Thank you for all of your work and attention to our communities during our collective response to COVID-19. As you are aware, High-School Graduation is the culmination of thirteen years of education and the seniors in Santa Barbara County, recognized as the class of 2020, have made a tremendous sacrifice in the interest of public health. For instance, the last three months of a senior year usually include: bidding farewell to beloved teachers, competing for the final time in interscholastic sports, senior night, collegiate signing day, senior prom, barbeques with family and friends; and the list goes on. As a local graduate (Righetti ’97) and a former teacher, I am intimately aware of the special nature of graduations for all students throughout the County and understand the importance of this year more than most.
For this reason, I am writing this letter and calling attention to the Public Health Order 8.1, which I do not believe acknowledges the sacrifices already made by our seniors, or the ongoing efforts by our education community to prevent the spread of COVID-19. Over the last few weeks, I have spent hours talking to principals, superintendents, and families throughout the County about their concerns and needs, and based on my conversations and findings, I respectfully request that you reconsider two pieces of the 8.1 Order.
The first request relates to “Nothing shall be handed out such as diplomas, awards, medals, programs.” (Attachment B, 28., d., iii.) Since the beginning of this crisis, educators and institutions have been tasked with handing out lunches and “work packets” on a daily basis. They have done so in a manner consistent with social distancing protocols, and to date, no outbreaks have been linked to their current practices. There is no reason for us to think, these same protocols and actions cannot be taken when it comes to the receipt of a diploma and the hosting of a graduation ceremony.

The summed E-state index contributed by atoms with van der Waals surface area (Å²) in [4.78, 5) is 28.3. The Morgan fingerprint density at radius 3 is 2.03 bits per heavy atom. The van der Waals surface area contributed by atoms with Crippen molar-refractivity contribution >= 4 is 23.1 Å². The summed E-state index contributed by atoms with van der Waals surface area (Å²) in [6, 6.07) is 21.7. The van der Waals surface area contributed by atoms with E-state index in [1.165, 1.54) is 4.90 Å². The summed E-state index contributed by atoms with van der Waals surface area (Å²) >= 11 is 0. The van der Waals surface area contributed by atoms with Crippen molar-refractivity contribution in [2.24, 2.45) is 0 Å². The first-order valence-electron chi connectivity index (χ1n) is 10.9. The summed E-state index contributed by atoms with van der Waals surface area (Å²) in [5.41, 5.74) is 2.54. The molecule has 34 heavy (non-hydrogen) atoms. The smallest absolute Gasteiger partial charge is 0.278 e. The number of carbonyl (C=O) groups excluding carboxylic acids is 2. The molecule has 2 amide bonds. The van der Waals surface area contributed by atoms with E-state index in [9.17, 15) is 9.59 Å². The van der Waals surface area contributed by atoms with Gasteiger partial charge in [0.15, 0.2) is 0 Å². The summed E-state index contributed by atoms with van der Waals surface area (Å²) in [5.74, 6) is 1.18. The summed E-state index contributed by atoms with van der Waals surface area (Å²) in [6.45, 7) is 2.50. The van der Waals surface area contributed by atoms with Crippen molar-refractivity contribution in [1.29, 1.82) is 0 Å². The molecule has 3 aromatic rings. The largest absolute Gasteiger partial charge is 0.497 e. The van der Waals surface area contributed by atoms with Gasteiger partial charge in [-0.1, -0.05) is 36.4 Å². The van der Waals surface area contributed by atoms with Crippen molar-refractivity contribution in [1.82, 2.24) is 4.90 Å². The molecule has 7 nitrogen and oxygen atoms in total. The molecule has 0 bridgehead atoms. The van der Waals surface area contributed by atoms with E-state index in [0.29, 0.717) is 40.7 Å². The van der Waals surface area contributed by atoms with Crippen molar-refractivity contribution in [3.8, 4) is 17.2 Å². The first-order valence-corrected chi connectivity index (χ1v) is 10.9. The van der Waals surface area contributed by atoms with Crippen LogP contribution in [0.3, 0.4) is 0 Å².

The second request for consideration pertains to “All persons must remain in the vehicle in which they arrived at all times during the event.” (Attachment B, 28., a., iv.) This standard lacks a science or evidence-based rationale, and has a disproportionate impact on the perceived level of success relating to the event. In order to make the graduation ceremony memorable, many schools have tentatively designed ceremonies where seniors can leave their cars, have pictures taken, or receive their diplomas in line without threatening the general health of the public. Clearly, there would be trained and supervising personnel present to enforce these protocols, and as we wholeheartedly understand the need to avoid large gatherings, we are also confident that the requests above recognize and continue to respond this need.
Considering the multiple conversations and consultations that I have had with local education leaders and my own experience as a teacher, I suggest amending those specific items in Public Health Order 8.1 as follows:
- Diplomas and awards will be provided to graduates in accordance with the protocols being used for the ongoing administration of school lunches and/or work packets.
- Graduates may be allowed to leave their cars as long as social distancing protocols coincide with the up-to-date mandates by the Governor of California, and no physical contact perceived as a threat to the general public health should be made by graduates or staff. The school will make available a school resource officer/s and/or school security officer/s, either public or private; to assure that measures are enforced.
I believe that these science-based concessions are reasonable and hope that you continue to support our community by agreeing these revisions are consistent with your health order. Our educational institutions have made it their mission to protect and defend the minds and bodies of our students, and I implore you to trust them to continue that task while providing our future leaders with a proper, deserved congratulations.